Fiction

I’ve been reading Margaret Drabble’s novels with great pleasure for most of my life, and we’ve all been getting on a bit: Drabble, me, her readers, her characters. So I suppose ...

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James McNamara reviews 'The Sellout' by Paul Beatty

James McNamara
Friday, 25 November 2016

The morning after the US election, Los Angeles was still. Usually a roar of noise, my city was stunned silent. As I spoke with distraught friends and colleagues, the fact that ...

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Set against the milieu of India’s recent emancipation from British rule and the indelible scars left by the country’s 1947 partition with Pakistan, Black British subverts the ...

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Francesca Sasnaitis reviews 'On the Blue Train' by Kristel Thornell

Francesca Sasnaitis
Friday, 28 October 2016

On the Blue Train is Kristel Thornell’s reimagining of Agatha Christie’s mysterious disappearance in 1926. Thornell might have let her imagination fly, given that both Dorothy ...

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Dilan Gunawardana reviews 'Wood Green' by Sean Rabin

Dilan Gunawardana
Friday, 28 October 2016

The cover of Sean Rabin’s first novel, Wood Green, depicts a foggy eucalypt forest at dawn (or dusk), and a ghostly figure in the glow of torchlight. With the added element of the story’s ...

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Alex Cothren reviews 'The Windy Season' by Sam Carmody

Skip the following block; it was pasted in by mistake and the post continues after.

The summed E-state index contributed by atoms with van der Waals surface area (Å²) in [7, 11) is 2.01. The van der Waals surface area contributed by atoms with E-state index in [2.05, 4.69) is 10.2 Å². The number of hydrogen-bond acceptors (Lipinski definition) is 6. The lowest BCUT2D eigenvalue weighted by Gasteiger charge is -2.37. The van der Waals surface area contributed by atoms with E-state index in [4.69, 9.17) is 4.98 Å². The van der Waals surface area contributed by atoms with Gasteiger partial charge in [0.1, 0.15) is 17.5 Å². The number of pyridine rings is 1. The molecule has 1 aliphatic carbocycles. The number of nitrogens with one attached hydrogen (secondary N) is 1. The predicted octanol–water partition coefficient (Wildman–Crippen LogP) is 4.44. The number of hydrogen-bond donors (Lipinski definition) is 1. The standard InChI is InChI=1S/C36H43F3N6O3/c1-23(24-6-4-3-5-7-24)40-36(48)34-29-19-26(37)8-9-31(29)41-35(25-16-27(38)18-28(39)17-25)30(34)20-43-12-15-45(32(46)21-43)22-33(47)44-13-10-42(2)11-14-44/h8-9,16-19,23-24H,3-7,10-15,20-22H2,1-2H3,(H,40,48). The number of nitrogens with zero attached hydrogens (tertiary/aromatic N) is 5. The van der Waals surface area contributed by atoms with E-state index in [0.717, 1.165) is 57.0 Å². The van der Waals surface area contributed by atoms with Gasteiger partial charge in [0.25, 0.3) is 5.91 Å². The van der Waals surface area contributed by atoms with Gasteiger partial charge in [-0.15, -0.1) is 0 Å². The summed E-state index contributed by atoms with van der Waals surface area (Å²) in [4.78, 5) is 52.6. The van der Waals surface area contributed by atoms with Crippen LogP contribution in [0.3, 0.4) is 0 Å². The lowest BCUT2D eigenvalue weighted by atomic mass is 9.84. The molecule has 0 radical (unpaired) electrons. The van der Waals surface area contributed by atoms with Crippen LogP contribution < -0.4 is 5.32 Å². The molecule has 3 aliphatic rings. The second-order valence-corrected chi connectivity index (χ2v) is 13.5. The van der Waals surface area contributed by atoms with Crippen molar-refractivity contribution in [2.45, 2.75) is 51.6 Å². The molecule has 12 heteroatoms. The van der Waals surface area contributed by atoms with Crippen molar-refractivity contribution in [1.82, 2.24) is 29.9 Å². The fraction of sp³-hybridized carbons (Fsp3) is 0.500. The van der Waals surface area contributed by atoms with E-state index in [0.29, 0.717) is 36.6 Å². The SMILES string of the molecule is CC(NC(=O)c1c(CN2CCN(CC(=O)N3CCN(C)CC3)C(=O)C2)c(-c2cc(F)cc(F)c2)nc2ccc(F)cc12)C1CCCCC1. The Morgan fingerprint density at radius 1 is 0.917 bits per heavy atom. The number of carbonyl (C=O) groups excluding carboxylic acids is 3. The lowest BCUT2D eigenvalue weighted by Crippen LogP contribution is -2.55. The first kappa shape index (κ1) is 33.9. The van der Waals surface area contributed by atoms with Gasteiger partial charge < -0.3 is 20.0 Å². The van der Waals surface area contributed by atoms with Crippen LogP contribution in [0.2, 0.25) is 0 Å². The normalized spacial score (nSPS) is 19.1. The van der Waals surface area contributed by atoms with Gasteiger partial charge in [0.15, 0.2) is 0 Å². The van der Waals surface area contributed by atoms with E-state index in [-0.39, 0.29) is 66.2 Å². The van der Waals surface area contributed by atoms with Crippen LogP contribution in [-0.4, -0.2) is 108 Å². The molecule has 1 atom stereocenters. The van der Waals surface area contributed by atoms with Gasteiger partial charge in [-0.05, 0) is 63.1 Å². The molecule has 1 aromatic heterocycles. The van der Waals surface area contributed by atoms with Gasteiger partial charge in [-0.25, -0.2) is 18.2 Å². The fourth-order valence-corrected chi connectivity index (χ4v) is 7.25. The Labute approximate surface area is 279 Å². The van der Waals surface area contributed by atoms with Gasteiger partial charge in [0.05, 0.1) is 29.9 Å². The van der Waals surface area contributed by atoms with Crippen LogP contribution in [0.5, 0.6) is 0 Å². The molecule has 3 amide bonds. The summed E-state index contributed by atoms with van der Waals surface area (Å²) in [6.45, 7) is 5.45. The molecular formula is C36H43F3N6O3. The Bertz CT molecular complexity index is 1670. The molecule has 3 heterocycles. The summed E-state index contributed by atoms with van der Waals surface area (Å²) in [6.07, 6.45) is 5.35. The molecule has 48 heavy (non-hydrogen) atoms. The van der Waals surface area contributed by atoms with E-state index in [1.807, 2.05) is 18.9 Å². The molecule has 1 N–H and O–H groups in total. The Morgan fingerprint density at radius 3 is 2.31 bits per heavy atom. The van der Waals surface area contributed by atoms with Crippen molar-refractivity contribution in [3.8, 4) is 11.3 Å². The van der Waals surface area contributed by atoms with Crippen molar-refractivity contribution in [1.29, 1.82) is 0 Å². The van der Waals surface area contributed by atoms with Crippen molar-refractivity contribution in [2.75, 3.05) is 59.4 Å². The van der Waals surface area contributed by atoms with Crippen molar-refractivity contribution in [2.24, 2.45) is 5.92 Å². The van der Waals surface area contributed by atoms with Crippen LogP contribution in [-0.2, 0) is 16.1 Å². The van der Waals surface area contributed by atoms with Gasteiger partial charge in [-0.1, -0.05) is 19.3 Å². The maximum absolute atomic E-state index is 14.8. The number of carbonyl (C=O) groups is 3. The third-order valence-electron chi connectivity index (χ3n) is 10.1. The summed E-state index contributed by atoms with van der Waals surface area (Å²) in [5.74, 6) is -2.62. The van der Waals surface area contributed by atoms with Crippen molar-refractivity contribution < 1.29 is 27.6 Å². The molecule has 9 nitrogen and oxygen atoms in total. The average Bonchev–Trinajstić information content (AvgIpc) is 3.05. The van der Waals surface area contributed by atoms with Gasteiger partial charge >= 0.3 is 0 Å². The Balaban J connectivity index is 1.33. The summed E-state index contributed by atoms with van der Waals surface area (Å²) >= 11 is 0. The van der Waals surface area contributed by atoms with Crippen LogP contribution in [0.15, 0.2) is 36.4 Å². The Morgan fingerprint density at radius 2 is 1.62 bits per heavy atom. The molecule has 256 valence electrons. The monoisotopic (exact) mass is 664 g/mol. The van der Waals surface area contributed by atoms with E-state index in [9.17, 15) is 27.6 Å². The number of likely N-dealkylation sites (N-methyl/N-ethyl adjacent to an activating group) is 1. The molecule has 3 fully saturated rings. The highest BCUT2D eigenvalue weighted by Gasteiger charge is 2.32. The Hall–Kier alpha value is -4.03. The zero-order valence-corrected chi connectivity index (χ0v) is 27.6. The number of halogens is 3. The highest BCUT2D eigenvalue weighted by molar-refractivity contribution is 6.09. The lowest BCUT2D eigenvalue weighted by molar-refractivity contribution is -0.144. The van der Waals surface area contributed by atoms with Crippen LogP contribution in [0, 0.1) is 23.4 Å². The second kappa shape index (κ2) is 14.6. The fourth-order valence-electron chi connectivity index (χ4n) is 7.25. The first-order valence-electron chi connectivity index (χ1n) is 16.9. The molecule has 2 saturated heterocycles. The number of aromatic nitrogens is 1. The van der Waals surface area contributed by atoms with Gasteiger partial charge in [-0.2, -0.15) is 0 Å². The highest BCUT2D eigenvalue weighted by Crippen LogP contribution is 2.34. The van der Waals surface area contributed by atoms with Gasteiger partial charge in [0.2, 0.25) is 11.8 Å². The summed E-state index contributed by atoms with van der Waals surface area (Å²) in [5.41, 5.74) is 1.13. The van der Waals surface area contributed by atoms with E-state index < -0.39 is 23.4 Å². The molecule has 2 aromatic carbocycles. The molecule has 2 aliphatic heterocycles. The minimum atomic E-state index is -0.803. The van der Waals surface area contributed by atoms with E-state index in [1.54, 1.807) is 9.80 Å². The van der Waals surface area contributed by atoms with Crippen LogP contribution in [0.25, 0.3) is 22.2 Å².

Alex Cothren
Friday, 28 October 2016

Boat, pub, boat, pub, boat, pub: in the fictitious Western Australian fishing town of Stark, residents divide their days between these two brutally masculine locales, and ...

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Ann-Marie Priest reviews 'Resolution' by A.N. Wilson

Ann-Marie Priest
Friday, 28 October 2016

Resolution is the loosely fictionalised story of Captain Cook’s second voyage, begun in 1772, in search of the mythological Great Southern Continent. Told through the eyes of ...

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Throughout history, women have been seduced by men who are mad, bad, and dangerous to know. Many of the world’s most notorious murderers and con artists have attracted ...

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‘Twins,’ Jacinta Halloran writes, have ‘a special place in worlds both mythical and real’. This line, in the beautifully poetic prologue of The Science of Appearances, is a small ...

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The Tempest is a play set on a ship. In the first scene, the ship is wrecked. ‘All lost ... all lost.’ The play is over. The play begins again. To one side of the stage, on an island a girl is ...

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